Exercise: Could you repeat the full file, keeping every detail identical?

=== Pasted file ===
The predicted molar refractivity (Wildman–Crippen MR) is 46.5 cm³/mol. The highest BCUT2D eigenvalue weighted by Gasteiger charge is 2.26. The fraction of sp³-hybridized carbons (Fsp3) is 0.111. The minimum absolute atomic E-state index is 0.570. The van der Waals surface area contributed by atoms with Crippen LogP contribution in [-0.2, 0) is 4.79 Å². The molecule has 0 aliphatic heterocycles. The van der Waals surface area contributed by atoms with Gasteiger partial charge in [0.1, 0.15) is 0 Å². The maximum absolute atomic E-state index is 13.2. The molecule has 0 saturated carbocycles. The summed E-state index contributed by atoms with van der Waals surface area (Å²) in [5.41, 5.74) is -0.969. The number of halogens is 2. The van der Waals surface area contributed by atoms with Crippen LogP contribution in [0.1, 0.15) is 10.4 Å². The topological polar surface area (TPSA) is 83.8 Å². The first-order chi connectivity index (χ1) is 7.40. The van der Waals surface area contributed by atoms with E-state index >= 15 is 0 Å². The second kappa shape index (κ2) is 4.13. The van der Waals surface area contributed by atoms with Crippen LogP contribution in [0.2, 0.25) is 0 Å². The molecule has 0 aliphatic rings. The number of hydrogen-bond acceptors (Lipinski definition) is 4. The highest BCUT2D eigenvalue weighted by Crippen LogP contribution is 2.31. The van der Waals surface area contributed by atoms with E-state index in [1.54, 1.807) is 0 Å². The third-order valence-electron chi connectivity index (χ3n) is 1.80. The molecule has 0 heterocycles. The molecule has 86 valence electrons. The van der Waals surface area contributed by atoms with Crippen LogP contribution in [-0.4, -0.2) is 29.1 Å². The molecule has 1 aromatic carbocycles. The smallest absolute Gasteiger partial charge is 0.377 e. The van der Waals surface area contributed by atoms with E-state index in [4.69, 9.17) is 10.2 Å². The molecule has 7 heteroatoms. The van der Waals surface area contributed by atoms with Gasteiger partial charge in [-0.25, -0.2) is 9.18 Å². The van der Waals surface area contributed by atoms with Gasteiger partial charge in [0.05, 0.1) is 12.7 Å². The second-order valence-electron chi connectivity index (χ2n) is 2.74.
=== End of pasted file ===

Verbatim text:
The predicted molar refractivity (Wildman–Crippen MR) is 46.5 cm³/mol. The highest BCUT2D eigenvalue weighted by Gasteiger charge is 2.26. The fraction of sp³-hybridized carbons (Fsp3) is 0.111. The minimum absolute atomic E-state index is 0.570. The van der Waals surface area contributed by atoms with Crippen LogP contribution in [-0.2, 0) is 4.79 Å². The molecule has 0 aliphatic heterocycles. The van der Waals surface area contributed by atoms with Gasteiger partial charge in [0.1, 0.15) is 0 Å². The maximum absolute atomic E-state index is 13.2. The molecule has 0 saturated carbocycles. The summed E-state index contributed by atoms with van der Waals surface area (Å²) in [5.41, 5.74) is -0.969. The number of halogens is 2. The van der Waals surface area contributed by atoms with Crippen LogP contribution in [0.1, 0.15) is 10.4 Å². The topological polar surface area (TPSA) is 83.8 Å². The first-order chi connectivity index (χ1) is 7.40. The van der Waals surface area contributed by atoms with E-state index >= 15 is 0 Å². The second kappa shape index (κ2) is 4.13. The van der Waals surface area contributed by atoms with Crippen LogP contribution in [0.2, 0.25) is 0 Å². The molecule has 0 aliphatic rings. The number of hydrogen-bond acceptors (Lipinski definition) is 4. The highest BCUT2D eigenvalue weighted by Crippen LogP contribution is 2.31. The van der Waals surface area contributed by atoms with E-state index in [1.54, 1.807) is 0 Å². The third-order valence-electron chi connectivity index (χ3n) is 1.80. The molecule has 0 heterocycles. The molecule has 86 valence electrons. The van der Waals surface area contributed by atoms with Crippen LogP contribution in [-0.4, -0.2) is 29.1 Å². The molecule has 1 aromatic carbocycles. The smallest absolute Gasteiger partial charge is 0.377 e. The van der Waals surface area contributed by atoms with E-state index in [4.69, 9.17) is 10.2 Å². The molecule has 7 heteroatoms. The van der Waals surface area contributed by atoms with Gasteiger partial charge in [-0.25, -0.2) is 9.18 Å². The van der Waals surface area contributed by atoms with Gasteiger partial charge in [0.05, 0.1) is 12.7 Å². The second-order valence-electron chi connectivity index (χ2n) is 2.74.